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3.3 HEALTH SCIENCES, 3.4 HEALTH BIOTECHNOLOGY
Elastic fibres play a key role in bodily functions where fatigue resistance and elastic recovery are necessary while regulating phenotype, proliferation and migration in cells. While in vivo elastic fibres are created at a late foetal stage, a major obstacle in the development of engineered tissue is that human vascular smooth muscle cells (hVSMCs), one of the principal elastogenic cells, are unable to spontaneously promote elastogenesis in vitro. Therefore, the overall aim of this study was to activate elastogenesis in vitro by hVSMCs seeded in fibrin, collagen, glycosaminoglycan (FCG) scaffolds, following the addition of recombinant human tropoelastin. This combination of scaffold, tropoelastin and cells induced the deposition of elastin and formation of lamellar maturing elastic fibres, similar to those found in skin, blood vessels and heart valves. Furthermore, higher numbers of maturing branched elastic fibres were synthesised when a higher cell density was used and by drop-loading tropoelastin onto cell-seeded FCG scaffolds prior to adding growth medium. The addition of tropoelastin showed no effect on cell proliferation or mechanical properties of the scaffold which remained dimensionally stable throughout. With these results, we have established a natural biomaterial scaffold that can undergo controlled elastogenesis on demand, suitable for tissue engineering applications.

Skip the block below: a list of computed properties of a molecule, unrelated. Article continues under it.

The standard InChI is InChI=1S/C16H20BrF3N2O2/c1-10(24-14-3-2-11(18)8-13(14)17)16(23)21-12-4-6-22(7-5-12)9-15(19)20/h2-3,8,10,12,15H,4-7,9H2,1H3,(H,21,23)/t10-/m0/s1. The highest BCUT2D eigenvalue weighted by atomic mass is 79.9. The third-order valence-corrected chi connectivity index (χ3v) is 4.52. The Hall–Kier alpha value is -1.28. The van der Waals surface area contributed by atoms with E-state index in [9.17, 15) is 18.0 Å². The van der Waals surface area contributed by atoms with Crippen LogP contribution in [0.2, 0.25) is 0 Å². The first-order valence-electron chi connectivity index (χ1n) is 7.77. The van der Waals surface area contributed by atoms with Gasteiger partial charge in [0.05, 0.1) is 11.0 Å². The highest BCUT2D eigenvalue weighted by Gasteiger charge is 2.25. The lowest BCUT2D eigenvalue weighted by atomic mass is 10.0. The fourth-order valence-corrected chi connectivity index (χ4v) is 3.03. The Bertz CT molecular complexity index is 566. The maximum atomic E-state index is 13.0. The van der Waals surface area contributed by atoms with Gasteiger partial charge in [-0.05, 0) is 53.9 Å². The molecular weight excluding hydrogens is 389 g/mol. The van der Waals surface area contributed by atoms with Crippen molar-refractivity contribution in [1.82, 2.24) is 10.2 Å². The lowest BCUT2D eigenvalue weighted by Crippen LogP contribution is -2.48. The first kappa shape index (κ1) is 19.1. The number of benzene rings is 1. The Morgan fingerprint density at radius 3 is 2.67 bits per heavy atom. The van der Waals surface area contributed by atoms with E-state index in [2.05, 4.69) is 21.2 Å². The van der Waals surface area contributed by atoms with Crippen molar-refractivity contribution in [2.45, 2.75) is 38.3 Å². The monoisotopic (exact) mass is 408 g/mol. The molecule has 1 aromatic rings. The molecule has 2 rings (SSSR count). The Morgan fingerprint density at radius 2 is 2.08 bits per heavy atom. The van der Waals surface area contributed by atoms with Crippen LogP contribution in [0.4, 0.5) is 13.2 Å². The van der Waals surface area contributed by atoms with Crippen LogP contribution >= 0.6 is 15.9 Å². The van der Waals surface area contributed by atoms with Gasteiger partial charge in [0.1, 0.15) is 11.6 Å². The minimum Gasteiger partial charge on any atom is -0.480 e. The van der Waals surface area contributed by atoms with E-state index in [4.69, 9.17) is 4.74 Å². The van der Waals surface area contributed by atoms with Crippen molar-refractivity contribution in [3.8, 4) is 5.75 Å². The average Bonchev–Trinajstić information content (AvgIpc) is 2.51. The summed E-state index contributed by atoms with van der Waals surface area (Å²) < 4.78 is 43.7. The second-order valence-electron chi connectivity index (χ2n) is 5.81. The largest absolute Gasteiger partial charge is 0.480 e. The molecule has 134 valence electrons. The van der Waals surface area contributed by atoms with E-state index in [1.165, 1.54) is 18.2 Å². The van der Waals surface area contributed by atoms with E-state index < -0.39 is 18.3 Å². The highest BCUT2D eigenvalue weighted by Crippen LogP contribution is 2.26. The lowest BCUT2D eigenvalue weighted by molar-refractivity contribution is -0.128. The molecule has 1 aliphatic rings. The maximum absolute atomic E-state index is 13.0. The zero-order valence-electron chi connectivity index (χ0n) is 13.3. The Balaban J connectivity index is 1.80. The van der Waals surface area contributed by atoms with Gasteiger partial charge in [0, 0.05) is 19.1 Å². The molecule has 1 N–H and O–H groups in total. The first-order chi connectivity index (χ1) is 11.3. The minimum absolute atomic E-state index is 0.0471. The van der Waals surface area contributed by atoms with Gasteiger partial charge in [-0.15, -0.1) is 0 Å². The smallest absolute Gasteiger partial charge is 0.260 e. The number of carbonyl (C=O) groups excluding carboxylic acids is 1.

Almeida-Gonz ́alez et al. (2021) A Step Closer to Elastogenesis on Demand; Inducing Mature Elastic Fibre Deposition in a Natural Biomaterial Scaffold, Materials Science and Engineering: C, Volume 120, January, doi:10.1016/j.msec.2020.111788